Monday, April 18, 2011

Five hours at the ER

Don’t think from the title that anything serious happened. Quite the opposite. Totally anti-climactic. So I’ll use my afternoon of staring at hospital ceiling lights as an opportunity to delve a bit into the French medical system.

It started with a headache yesterday that morphed into stomach pains which continued today. An oddity for me, as medical struggles are few and far between (my last actual doctor visit was in Jan 2009 in Kenya). So my wife grabbed the phone and a list of doctors nearby and started calling. One after another responded with “no appointments available.” Some said the offices were close for vacation. Some said the doctors simply weren’t taking new patients today. All told her to send me to the ER. Not for an emergency, but because they knew the ER would be the only way I’d see a doctor today.

So off I went. I took a book. Should have taken two.

I checked in and found a seat in the waiting room. I read my book to pass the time and chuckled as a lady screamed in Italian at the secretary something about the absurd wait and then demanded in French if this was truly an “urgence” (as they’re called here) or simply a place to wait. The staff snapped back at her and she got worked up even more, telling them in a fully-breathed voice that she couldn’t breathe and may not live through the wait. Finally she was told that the wait was 2 hours and that’s just all there was to it. An hour later she was called back and suddenly forgot how to walk... she hobbled to a waiting hospital bed. Maybe it shouldn’t have, but the whole interaction made me smile.

I waited for about an hour and was then called in to explain my symptoms and immediately handed 4 huge pills. I stared in fright and took a swig of water to ingest the 1st (I’m not so good with pills). As it went down I noticed a sweet fruity taste to it. Odd. So I asked if the pills are chewable. “Oh yes,” said the nurse, “you put them on your tongue, don’t swallow them with water!” Oops. Then she asked me if I’d had a fever. I messed up my conversion from Fahrenheit to Celsius and told her a number that widened her eyes with concern and added some compassion to her responses. My fever was never actually over 100. I think I told her something around 105/106.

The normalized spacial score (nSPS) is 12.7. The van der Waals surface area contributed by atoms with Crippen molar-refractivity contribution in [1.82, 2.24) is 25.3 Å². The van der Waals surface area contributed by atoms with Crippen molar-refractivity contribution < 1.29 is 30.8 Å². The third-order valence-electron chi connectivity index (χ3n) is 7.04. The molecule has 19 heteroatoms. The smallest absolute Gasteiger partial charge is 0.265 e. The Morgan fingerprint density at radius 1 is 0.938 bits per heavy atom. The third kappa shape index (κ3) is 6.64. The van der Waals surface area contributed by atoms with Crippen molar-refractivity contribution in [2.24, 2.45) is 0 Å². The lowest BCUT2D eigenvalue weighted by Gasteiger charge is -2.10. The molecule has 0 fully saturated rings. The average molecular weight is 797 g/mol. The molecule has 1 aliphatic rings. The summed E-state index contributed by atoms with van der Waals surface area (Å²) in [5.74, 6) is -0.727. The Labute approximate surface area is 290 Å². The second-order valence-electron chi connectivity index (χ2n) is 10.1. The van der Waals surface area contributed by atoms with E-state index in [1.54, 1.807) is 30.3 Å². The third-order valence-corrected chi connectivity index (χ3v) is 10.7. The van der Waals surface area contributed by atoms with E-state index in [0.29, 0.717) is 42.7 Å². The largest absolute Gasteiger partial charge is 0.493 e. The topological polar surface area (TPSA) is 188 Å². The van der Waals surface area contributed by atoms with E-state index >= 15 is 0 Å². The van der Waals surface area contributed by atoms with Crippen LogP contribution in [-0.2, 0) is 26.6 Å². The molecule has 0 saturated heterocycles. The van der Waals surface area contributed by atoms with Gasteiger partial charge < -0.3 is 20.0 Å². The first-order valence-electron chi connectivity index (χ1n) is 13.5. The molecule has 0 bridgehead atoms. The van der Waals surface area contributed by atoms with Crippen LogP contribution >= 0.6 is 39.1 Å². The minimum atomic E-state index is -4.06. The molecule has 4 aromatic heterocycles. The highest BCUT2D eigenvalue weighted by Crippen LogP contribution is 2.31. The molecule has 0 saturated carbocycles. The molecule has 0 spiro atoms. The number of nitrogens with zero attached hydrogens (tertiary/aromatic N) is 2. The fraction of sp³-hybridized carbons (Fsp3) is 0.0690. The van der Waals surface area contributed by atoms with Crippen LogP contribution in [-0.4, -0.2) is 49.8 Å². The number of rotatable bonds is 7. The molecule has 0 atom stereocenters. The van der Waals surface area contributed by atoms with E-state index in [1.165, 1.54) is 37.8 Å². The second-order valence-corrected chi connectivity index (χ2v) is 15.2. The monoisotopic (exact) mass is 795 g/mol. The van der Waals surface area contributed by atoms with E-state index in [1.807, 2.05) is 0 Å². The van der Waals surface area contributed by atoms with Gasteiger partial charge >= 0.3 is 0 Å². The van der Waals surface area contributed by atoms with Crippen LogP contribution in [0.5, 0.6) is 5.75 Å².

Back to the waiting room.

In nearly perfect timing, I finished the book that I’d brought as I was called back into the ER. I had no idea that the wait was only beginning.

After a completed blood test, urine test, and xray - between each one I was wheeled about the hospital in a wheelchair, though I tried insisting that I was completely capable of walking - the doctor came in for a conversation. He quickly mentioned that I was a perfect picture of health, and so he wrote me a prescription for a spasm-reducing medicine (my wife tells me they really like this medicine here... she’s been given it throughout her pregnancy too). Then he told me that his life dream is to visit New York and LA, and he asked me if I know when the iPhone 5 will come out in the US. I asked him for a new prescription for my migraine headaches, and he wrote up one for extra strength tylenol. Gee thanks.

What’s the deal with NY and LA? This may be a post for another time, but I swear every French person I’ve ever met either has been to or wants to go to NY and LA.

With that I was sent on my way. No one knew what to do with me for payment since I’m a foreigner and not on France’s social system, so they told me they’d mail a bill and waved me out the door. At the last minute I was also given a phone number for an ultra-sound tech. Am I pregnant now too?

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